Today my coworker walked into Panera (our “office”) with a large bag and handed it to me. “If I give it to you in public, then I might not cry,” she told me as I pulled out the pink and green tissue paper.

Underneath the tissue paper was the fuzziest, most beautiful flannel tie blanket (the kind that you don’t have to sew, just cut strips and tie together) that I had ever seen. She’d done a fabulous job picking out colors, and as I unfolded it, it finally hit me that I was coming to the end of something. I’ll be finishing my full time job next Friday, and then transitioning from full time employment to a full time student studying International Education Policy.

As I looked closer at the flannel my coworker had chosen for the blanket, I saw that one side was a print full of shoes. All kinds of shoes. I never thought of myself as a shoe person, but after reading the accompanying letter, I realized that I’ve slowly developed an obsession with cute shoes—I adore my coral flats and black and white patterned wedges. If I wear something colorful in an outfit, it’s either my scarf or my shoes. I guess that just happens when you’re female.

Over the past few years, the concept of shoes have taken on a greater meaning for me. Despite not being on my feet for my job (my job entails sitting behind a computer most of the time), I’ve walked in many different places—the dusty streets and beaches of Haiti, the sidewalks of Boston, the back roads of North Carolina for Thanksgiving, the carpeted hallways of the DC hotel for the FIGT conference, the ice-covered walkways in New Jersey, and the new turf of Minneapolis for my best friend’s wedding. Soon, I’ll be privileged to walk through the hallways of Harvard.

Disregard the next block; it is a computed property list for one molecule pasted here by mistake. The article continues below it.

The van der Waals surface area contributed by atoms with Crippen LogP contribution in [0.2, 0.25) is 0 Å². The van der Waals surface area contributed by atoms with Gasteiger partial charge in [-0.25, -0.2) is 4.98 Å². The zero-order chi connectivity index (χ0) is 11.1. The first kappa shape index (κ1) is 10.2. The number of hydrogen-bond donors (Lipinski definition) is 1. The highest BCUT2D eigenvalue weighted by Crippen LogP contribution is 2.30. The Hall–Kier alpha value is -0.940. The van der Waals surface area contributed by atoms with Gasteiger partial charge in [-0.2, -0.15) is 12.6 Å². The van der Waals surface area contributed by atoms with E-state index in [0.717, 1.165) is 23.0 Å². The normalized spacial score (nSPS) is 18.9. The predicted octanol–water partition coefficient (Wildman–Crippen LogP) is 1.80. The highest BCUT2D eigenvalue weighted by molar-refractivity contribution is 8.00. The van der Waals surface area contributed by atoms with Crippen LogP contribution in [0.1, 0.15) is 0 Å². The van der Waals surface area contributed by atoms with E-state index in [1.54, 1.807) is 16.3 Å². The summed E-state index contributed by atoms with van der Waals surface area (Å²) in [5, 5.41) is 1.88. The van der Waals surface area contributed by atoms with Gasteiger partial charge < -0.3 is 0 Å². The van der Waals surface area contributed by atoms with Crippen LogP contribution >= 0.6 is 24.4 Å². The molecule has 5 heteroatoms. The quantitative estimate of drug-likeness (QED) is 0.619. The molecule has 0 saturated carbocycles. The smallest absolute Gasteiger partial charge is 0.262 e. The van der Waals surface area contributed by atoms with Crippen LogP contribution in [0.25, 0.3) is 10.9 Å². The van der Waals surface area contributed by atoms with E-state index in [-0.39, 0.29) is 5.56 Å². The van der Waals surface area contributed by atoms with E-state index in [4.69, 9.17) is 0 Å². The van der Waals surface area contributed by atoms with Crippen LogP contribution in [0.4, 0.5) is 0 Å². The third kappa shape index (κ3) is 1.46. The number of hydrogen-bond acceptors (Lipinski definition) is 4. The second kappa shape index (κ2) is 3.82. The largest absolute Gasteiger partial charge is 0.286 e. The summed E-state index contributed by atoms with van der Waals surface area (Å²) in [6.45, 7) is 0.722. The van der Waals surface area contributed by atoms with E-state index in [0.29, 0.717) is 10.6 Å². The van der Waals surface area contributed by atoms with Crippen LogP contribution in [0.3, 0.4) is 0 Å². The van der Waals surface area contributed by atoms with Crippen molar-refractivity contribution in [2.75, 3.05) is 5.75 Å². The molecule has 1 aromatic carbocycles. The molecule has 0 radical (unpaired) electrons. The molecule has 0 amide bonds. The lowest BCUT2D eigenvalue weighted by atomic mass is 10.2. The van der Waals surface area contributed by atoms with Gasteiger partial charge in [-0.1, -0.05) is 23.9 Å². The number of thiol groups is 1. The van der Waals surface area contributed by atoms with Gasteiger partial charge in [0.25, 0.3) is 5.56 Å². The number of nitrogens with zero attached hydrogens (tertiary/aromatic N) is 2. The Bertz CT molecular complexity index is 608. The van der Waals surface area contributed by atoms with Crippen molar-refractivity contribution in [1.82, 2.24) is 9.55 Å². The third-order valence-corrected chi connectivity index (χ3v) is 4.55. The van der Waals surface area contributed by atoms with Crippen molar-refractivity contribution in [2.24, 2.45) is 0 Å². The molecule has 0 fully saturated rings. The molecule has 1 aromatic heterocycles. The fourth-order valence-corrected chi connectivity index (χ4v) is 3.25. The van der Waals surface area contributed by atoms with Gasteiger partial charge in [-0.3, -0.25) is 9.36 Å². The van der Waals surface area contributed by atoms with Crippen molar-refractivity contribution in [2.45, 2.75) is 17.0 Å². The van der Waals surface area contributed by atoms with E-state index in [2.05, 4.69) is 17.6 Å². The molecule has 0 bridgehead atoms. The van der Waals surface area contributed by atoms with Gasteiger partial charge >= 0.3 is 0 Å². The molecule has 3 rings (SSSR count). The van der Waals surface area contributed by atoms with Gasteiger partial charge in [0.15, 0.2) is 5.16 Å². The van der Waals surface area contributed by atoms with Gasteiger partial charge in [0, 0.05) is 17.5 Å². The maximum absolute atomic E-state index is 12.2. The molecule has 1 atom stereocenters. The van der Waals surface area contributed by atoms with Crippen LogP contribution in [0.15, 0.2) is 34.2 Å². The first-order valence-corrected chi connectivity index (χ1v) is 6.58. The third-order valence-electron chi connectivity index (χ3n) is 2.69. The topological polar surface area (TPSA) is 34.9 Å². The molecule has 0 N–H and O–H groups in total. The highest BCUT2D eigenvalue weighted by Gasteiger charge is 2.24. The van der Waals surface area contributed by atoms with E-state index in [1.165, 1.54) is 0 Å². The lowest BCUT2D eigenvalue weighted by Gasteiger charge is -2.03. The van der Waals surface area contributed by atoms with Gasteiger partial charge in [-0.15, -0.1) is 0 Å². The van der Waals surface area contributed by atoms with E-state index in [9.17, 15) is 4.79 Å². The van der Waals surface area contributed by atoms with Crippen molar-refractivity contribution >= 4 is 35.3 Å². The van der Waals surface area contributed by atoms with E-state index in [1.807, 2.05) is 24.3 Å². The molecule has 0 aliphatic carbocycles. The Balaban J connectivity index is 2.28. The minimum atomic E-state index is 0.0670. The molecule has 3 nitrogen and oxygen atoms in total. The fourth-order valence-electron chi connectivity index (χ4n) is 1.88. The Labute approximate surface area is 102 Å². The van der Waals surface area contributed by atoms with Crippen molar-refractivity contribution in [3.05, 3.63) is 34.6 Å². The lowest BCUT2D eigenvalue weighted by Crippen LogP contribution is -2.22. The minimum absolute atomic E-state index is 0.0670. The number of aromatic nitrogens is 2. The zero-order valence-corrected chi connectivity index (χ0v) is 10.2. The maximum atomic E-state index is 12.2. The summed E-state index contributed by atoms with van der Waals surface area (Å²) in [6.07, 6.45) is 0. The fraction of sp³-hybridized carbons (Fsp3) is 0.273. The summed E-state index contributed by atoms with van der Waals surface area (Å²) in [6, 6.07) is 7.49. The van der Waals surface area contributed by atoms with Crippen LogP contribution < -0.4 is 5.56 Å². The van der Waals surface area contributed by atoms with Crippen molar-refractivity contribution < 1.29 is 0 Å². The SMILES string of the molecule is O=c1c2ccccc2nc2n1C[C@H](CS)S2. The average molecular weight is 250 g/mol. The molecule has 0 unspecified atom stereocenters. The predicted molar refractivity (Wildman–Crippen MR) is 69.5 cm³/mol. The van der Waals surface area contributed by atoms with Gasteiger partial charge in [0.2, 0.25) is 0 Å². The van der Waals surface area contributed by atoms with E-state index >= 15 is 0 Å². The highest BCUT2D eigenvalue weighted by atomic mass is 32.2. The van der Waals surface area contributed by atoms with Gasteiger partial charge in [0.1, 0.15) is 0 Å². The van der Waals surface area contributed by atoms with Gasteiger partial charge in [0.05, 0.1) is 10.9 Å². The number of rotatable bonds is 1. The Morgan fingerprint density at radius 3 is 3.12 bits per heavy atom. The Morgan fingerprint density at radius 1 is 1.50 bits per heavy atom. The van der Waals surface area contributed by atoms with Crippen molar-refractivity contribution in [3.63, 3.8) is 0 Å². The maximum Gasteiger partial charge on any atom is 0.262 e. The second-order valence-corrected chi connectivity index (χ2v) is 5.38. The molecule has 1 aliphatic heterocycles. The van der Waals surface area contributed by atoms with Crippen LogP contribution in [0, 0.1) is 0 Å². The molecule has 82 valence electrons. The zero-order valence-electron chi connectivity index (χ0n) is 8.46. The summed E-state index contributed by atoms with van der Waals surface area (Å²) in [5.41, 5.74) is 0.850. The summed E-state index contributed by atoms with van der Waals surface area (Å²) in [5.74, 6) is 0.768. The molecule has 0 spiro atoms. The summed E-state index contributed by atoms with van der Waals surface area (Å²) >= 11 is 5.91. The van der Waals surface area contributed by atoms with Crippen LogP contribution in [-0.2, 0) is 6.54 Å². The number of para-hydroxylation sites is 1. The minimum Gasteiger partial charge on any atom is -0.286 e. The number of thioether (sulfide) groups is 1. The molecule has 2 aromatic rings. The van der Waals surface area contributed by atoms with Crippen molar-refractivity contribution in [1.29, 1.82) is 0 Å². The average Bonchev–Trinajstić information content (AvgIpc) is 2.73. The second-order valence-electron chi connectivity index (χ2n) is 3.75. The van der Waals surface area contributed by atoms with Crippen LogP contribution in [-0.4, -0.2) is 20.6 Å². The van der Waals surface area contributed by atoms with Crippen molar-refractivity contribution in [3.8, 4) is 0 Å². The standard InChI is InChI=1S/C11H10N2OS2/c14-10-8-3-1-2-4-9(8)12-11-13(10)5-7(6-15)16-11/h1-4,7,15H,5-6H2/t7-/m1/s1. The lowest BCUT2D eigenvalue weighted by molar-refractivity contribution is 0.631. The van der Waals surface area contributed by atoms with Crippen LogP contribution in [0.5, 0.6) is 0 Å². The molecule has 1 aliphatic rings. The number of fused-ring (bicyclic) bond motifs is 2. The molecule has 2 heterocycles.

This year has also been a journey professionally and personally—I’ve been stretched in ways I could have never imagined, and learned lessons that I know God will use someday. My feet have carried me places I never could have imagined.

But it’s not just my shoes that are important. As I thought more about shoes and returning to a student community, I remembered an activity that Barry Loy, Dean of Students at my undergraduate college, did with the incoming RA staff every year. He called it “Walk a Mile in My Shoes,” and he always started the session with the song. Then we all went outside and lined up, and Barry would read a characteristic that may or may not apply to us—first family member to attend college, having a disability, member of a minority, etc.—and we would step forward if it applied. The idea was to get us to recognize the diversity and the importance of empathy…to walk a mile in their shoes.

When I taught in North Carolina, it was that concept of empathy that I wanted to impart on my students, more than anything. We don’t fully understand a person’s story until we walk a mile in their shoes. Amidst the diversity that comes with our increasingly globalized world, it’s that empathy that is going to bring us together as members of humanity when disagreements want to tear us a part.

So, when you put on shoes, remember that they are a reminder not just of your own journey, but also of the journey that others have walked.

I look forward to sharing more about my journey this next year as a grad student.